Tax Refund Scams: Benefits to filing early and often

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Tax Refund Scams: Benefits to filing early and often

Published: February 7, 2017 | By: rcubed | Views: 1341
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Tax Refund Fraud and Identity TheftThe two constants of the universe are death and taxes, however, advancements in life extension and anti-aging research threaten to up end the former. Taxes are eternal and in some cases, literally. Estates and heirs are often hounded by the IRS for the tax obligations of the deceased. In the event that death is eventually knocked from its pedestal, an up and comer is vying to take its place: tax refund fraud.

Tax refund fraud has grown from 51,000 cases since it initially surfaced in 2009 to 3 million cases in 2016. Why the explosive growth? For your consideration, the basic steps of the scam in the form of a legendary internet meme:

  1. Purchase stolen list of SSNs
  2. Create account at online tax preparation site
  3. ?
  4. Profit!

It may seem like I’m making light of a very troubling situation and oversimplifying the process behind it. My intention is certainly not to make light of it. Identity theft – which is the core exploit at the heart of this scam – is a nightmare scenario for anyone it ensnares. No one should have to fall victim to it, but the sad fact is that millions do every year. Former U.S. Attorney General, Eric Holder is a famous victim of tax refund fraud. On the second point, this fraud (scam) is exceedingly simple to perpetrate and that’s why it’s grown so rapidly. It’s also had a big assist from the lax verification process at the IRS. For all intents and purposes, such verification is non-existent at the IRS, more on that in a moment, but first, a little background.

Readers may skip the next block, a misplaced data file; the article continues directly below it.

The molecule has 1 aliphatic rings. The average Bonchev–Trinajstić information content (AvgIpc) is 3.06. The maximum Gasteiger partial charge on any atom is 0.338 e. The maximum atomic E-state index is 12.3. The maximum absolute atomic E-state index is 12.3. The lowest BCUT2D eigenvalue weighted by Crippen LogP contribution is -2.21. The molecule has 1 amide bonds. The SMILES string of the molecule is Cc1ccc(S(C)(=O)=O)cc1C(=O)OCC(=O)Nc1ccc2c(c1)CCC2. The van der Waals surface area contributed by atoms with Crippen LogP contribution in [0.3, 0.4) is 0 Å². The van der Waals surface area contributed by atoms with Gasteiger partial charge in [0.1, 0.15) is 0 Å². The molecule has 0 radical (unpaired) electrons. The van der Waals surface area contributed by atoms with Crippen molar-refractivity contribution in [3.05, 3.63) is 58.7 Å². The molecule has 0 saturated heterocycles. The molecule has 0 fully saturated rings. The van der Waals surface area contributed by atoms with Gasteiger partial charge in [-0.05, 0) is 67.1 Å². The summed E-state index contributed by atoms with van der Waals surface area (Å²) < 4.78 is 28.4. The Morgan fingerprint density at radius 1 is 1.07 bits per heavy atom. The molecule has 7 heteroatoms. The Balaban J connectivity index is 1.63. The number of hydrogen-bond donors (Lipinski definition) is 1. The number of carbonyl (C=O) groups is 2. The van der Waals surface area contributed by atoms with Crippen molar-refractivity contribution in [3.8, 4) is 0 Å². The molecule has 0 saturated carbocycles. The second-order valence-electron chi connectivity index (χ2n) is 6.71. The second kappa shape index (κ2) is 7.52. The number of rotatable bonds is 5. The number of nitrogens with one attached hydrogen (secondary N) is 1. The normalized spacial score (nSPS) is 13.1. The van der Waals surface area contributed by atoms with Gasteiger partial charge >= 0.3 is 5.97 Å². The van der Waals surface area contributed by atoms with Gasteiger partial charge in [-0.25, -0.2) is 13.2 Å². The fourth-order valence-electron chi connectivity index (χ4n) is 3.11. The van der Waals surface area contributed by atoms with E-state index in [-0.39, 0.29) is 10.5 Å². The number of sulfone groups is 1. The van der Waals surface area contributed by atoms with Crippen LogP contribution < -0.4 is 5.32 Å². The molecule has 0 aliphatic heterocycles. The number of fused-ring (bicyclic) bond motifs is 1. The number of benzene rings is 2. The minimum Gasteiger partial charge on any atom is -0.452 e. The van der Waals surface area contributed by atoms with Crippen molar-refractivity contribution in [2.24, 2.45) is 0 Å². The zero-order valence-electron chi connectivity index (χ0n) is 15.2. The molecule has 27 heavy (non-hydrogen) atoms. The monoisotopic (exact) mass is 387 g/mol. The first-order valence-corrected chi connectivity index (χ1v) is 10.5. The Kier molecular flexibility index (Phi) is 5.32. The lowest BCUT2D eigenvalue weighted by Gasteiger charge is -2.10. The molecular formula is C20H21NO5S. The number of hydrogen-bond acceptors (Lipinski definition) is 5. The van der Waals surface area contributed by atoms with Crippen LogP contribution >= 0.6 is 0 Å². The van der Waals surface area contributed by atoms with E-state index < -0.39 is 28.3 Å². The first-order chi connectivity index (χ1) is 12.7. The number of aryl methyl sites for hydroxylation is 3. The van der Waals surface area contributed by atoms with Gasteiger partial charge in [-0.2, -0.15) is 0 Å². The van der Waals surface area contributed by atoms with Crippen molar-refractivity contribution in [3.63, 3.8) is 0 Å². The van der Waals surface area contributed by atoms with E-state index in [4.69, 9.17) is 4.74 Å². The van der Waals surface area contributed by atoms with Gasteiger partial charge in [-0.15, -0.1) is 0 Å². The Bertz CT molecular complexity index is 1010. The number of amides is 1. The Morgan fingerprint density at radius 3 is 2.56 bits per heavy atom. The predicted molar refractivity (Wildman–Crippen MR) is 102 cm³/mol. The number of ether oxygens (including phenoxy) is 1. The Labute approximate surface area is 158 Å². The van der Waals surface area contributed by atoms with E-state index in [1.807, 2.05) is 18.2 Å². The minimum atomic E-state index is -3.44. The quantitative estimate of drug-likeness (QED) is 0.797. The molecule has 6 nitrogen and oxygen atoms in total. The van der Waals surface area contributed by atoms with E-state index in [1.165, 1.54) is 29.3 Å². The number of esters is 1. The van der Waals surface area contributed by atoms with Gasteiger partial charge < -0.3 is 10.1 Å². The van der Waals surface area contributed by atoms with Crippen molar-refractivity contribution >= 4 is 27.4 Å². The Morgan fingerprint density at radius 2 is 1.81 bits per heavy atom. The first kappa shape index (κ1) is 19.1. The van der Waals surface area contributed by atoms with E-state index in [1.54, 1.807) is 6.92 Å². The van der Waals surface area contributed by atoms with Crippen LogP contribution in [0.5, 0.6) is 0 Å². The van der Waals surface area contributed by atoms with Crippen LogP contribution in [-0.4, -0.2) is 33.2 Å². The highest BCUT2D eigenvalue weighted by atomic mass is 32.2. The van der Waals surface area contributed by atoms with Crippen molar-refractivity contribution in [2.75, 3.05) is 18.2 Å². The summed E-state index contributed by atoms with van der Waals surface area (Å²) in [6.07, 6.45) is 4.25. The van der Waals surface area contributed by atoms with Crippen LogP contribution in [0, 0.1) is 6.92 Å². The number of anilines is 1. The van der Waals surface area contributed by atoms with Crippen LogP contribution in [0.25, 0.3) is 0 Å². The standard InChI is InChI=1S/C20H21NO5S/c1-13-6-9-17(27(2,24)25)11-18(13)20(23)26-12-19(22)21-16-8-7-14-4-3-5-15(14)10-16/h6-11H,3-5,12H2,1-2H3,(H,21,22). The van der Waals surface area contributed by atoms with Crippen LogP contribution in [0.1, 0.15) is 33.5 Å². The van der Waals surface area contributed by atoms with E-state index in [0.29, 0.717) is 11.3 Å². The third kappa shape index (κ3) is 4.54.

CBS “60 Minutes” aired a fascinating and very informative segment back in September 2014 on the epidemic of tax refund fraud. The host, Steve Kroft, interviewed a government investigator and a criminal behind a large fraud case in Miami, Florida. Turns out that South Florida is a hotbed for this variety of fraud with scams running the gamut from Medicare fraud to mortgage fraud to tax preparer scams. In fact, the region has earned the moniker: “Silicon Valley of scam artists.”